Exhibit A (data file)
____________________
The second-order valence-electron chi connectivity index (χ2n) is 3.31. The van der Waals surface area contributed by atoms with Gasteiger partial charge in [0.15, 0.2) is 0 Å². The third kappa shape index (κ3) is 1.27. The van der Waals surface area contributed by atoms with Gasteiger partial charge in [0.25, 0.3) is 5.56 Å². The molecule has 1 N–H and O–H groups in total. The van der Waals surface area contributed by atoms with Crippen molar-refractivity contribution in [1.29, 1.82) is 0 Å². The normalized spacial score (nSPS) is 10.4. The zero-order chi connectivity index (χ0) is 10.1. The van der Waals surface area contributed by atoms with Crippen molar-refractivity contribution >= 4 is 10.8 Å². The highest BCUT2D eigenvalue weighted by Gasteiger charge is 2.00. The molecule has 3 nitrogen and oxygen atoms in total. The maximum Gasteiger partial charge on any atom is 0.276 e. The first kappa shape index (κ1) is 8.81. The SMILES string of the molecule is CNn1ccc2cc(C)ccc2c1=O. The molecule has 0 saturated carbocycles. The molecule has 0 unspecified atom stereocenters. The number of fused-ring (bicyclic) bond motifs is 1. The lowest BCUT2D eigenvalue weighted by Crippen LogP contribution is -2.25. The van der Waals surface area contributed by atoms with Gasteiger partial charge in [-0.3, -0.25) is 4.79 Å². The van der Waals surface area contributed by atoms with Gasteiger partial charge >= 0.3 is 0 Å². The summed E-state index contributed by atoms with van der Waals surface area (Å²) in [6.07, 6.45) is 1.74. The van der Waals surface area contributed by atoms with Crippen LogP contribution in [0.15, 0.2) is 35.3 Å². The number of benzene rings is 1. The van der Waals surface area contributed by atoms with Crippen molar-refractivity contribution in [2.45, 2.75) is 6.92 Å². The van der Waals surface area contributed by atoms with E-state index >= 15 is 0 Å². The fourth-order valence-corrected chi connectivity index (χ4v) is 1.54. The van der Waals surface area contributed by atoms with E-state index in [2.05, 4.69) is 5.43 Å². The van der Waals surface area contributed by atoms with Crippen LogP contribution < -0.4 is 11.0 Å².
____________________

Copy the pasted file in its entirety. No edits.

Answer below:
The second-order valence-electron chi connectivity index (χ2n) is 3.31. The van der Waals surface area contributed by atoms with Gasteiger partial charge in [0.15, 0.2) is 0 Å². The third kappa shape index (κ3) is 1.27. The van der Waals surface area contributed by atoms with Gasteiger partial charge in [0.25, 0.3) is 5.56 Å². The molecule has 1 N–H and O–H groups in total. The van der Waals surface area contributed by atoms with Crippen molar-refractivity contribution in [1.29, 1.82) is 0 Å². The normalized spacial score (nSPS) is 10.4. The zero-order chi connectivity index (χ0) is 10.1. The van der Waals surface area contributed by atoms with Crippen molar-refractivity contribution >= 4 is 10.8 Å². The highest BCUT2D eigenvalue weighted by Gasteiger charge is 2.00. The molecule has 3 nitrogen and oxygen atoms in total. The maximum Gasteiger partial charge on any atom is 0.276 e. The first kappa shape index (κ1) is 8.81. The SMILES string of the molecule is CNn1ccc2cc(C)ccc2c1=O. The molecule has 0 saturated carbocycles. The molecule has 0 unspecified atom stereocenters. The number of fused-ring (bicyclic) bond motifs is 1. The lowest BCUT2D eigenvalue weighted by Crippen LogP contribution is -2.25. The van der Waals surface area contributed by atoms with Gasteiger partial charge in [-0.3, -0.25) is 4.79 Å². The van der Waals surface area contributed by atoms with Gasteiger partial charge >= 0.3 is 0 Å². The summed E-state index contributed by atoms with van der Waals surface area (Å²) in [6.07, 6.45) is 1.74. The van der Waals surface area contributed by atoms with Crippen LogP contribution in [0.15, 0.2) is 35.3 Å². The number of benzene rings is 1. The van der Waals surface area contributed by atoms with Crippen molar-refractivity contribution in [2.45, 2.75) is 6.92 Å². The van der Waals surface area contributed by atoms with E-state index >= 15 is 0 Å². The fourth-order valence-corrected chi connectivity index (χ4v) is 1.54. The van der Waals surface area contributed by atoms with E-state index in [2.05, 4.69) is 5.43 Å². The van der Waals surface area contributed by atoms with Crippen LogP contribution < -0.4 is 11.0 Å².